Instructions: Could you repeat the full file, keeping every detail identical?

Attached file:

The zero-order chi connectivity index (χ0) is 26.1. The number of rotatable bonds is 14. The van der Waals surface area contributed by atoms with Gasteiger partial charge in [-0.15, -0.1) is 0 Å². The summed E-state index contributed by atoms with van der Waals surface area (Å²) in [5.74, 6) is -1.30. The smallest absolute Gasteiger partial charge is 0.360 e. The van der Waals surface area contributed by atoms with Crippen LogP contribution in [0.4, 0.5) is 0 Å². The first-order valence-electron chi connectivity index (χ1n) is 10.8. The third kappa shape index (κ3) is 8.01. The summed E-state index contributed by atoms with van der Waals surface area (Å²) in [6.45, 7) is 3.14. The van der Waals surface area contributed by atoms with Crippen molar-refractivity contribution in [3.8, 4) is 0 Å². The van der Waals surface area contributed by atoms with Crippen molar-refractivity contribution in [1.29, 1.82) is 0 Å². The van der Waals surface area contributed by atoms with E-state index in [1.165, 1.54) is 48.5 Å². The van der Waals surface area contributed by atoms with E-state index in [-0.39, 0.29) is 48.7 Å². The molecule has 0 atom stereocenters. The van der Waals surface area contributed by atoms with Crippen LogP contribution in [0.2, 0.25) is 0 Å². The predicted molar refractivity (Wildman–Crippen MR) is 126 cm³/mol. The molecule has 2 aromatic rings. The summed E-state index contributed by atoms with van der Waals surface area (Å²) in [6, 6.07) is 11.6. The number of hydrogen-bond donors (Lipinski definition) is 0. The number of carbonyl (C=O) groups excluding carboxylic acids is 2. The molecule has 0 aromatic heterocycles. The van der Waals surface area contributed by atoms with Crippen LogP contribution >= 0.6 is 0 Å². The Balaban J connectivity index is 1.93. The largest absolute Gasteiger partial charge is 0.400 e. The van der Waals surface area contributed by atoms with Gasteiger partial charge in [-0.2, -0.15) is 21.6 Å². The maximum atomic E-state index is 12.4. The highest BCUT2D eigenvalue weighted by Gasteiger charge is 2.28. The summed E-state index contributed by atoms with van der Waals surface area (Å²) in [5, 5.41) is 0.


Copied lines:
The zero-order chi connectivity index (χ0) is 26.1. The number of rotatable bonds is 14. The van der Waals surface area contributed by atoms with Gasteiger partial charge in [-0.15, -0.1) is 0 Å². The summed E-state index contributed by atoms with van der Waals surface area (Å²) in [5.74, 6) is -1.30. The smallest absolute Gasteiger partial charge is 0.360 e. The van der Waals surface area contributed by atoms with Crippen LogP contribution in [0.4, 0.5) is 0 Å². The first-order valence-electron chi connectivity index (χ1n) is 10.8. The third kappa shape index (κ3) is 8.01. The summed E-state index contributed by atoms with van der Waals surface area (Å²) in [6.45, 7) is 3.14. The van der Waals surface area contributed by atoms with Crippen molar-refractivity contribution in [3.8, 4) is 0 Å². The van der Waals surface area contributed by atoms with Crippen molar-refractivity contribution in [1.29, 1.82) is 0 Å². The van der Waals surface area contributed by atoms with E-state index in [1.165, 1.54) is 48.5 Å². The van der Waals surface area contributed by atoms with E-state index in [-0.39, 0.29) is 48.7 Å². The molecule has 0 atom stereocenters. The van der Waals surface area contributed by atoms with Crippen LogP contribution in [0.2, 0.25) is 0 Å². The predicted molar refractivity (Wildman–Crippen MR) is 126 cm³/mol. The molecule has 2 aromatic rings. The summed E-state index contributed by atoms with van der Waals surface area (Å²) in [6, 6.07) is 11.6. The number of hydrogen-bond donors (Lipinski definition) is 0. The number of carbonyl (C=O) groups excluding carboxylic acids is 2. The molecule has 0 aromatic heterocycles. The van der Waals surface area contributed by atoms with Crippen LogP contribution >= 0.6 is 0 Å². The Balaban J connectivity index is 1.93. The largest absolute Gasteiger partial charge is 0.400 e. The van der Waals surface area contributed by atoms with Gasteiger partial charge in [-0.2, -0.15) is 21.6 Å². The maximum atomic E-state index is 12.4. The highest BCUT2D eigenvalue weighted by Gasteiger charge is 2.28. The summed E-state index contributed by atoms with van der Waals surface area (Å²) in [5, 5.41) is 0.